“The standards we’re creating are world-leading; they allow for flexibility providers of all types to more easily offer their services consistently across the country. In doing so they create a competitive marketplace, driving down prices all whilst directly enabling more renewable power to be built-out”.
Stephen McMahon, Deputy Director for Electricity Distribution & Cross Sector Policy at Ofgem added:
“Embedding flexibility into our energy system is critical to achieving decarbonising of our energy system at least cost to consumers. Work to standardise, coordinate and otherwise reduce barriers to entry into flexibility markets must remain a high priority for network companies and the ESO. It is vital that the Open Networks project is shaped by strong stakeholder input, to help develop robust outputs and prioritise the remaining work.”
The consultation is running for eight weeks concluding on 25th September, and a formal Open Networks Project response to the feedback will be published later this year.
Notes to editors
- Energy Networks Association’s Open Networks Project brings together electricity transmission and distribution network companies with industry stakeholders, the Department for Business, Energy and Industrial Strategy (BEIS) and the energy regulator Ofgem, to lay the foundations for the smart grid in Great Britain and inform future developments in Northern Ireland and the Republic of Ireland.
- The consultation document has been published on our website, and more information including detailed product information is available on our public consultations page.
- To complement the consultation, the Project is holding two webinars:
- The new interactive DSO Implementation Plan is available to view here.
- The latest round of collated flexibility procurement figures is available on our Flexibility in GB page
- Examples of flexibility services include:
- Households charging their electric vehicles at off-peak times or when it is sunniest, whilst other households’ domestic solar panels are generating electricity.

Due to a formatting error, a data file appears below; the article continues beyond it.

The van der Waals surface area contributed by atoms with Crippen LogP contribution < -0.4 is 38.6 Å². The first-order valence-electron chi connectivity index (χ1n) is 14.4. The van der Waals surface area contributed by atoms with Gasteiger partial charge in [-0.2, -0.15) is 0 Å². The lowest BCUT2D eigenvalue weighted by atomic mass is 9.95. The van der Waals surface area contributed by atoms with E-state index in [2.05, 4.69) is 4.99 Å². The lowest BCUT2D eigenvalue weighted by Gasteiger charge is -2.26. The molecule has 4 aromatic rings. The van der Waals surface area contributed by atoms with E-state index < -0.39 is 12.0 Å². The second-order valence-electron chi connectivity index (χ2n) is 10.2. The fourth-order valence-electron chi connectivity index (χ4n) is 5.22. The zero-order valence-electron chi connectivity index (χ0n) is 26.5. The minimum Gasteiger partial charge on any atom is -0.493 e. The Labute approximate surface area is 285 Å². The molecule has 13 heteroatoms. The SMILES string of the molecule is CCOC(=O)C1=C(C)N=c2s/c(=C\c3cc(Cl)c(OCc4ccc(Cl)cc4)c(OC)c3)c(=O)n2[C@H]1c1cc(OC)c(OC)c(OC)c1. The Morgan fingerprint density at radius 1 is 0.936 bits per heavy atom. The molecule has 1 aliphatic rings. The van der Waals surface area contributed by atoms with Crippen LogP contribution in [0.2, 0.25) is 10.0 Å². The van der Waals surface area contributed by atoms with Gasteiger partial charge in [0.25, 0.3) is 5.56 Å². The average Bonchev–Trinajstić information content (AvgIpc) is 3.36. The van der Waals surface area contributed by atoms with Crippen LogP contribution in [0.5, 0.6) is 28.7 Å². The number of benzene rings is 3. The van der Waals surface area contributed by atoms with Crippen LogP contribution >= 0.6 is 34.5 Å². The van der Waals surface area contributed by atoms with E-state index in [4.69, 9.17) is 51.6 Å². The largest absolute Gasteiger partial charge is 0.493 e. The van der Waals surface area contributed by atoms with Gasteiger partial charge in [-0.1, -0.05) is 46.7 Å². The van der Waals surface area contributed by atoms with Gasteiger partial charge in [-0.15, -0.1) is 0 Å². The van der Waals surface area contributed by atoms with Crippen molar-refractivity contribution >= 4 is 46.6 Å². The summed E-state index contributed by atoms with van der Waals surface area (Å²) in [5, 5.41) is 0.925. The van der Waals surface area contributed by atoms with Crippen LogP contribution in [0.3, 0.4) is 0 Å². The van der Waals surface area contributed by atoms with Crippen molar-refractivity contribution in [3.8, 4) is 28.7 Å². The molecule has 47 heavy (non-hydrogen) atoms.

- Businesses striking demand-side response agreements to adjust their electricity use at the times of day when they least need it, helping reduce the need and cost of building new infrastructure.
- Using battery storage to help network operators proactively manage a rapidly changing electricity grid where electricity now flows in many different directions, rather than in just one as it has done in the past.
- The Open Networks 2019 End of Year review is available here, and the 2020 Project Initiation Document can be downloaded here.
About Energy Networks Association
Energy Networks Association (ENA) is the industry body representing the companies which operate the electricity wires, gas pipes and energy system in the UK and Ireland.
ENA helps its members meet the challenge of delivering electricity and gas to communities across the UK and Ireland safely, sustainably and reliably.
Its members include every major electricity and gas network operator in the UK and Ireland, independent operators, National Grid ESO which operates the electricity system in Great Britain and National Grid Gas which operates the gas system in Great Britain. Its affiliate membership also includes companies with an interest in energy, including Heathrow Airport and Network Rail.
What are energy network operators?
Energy network operators manage and maintain the wires, pipes and other infrastructure which delivers electricity and gas to your home, business and community. They are private companies which are regulated by Ofgem and employ around 45,000 people in the UK and Ireland. They are represented by their industry body, Energy Networks Association (that's us).
Energy supplier or network operator? Energy network operators are entirely separate to your energy supplier, which is the company that bills you for using electricity and gas. Energy suppliers and generators are represented by Energy UK.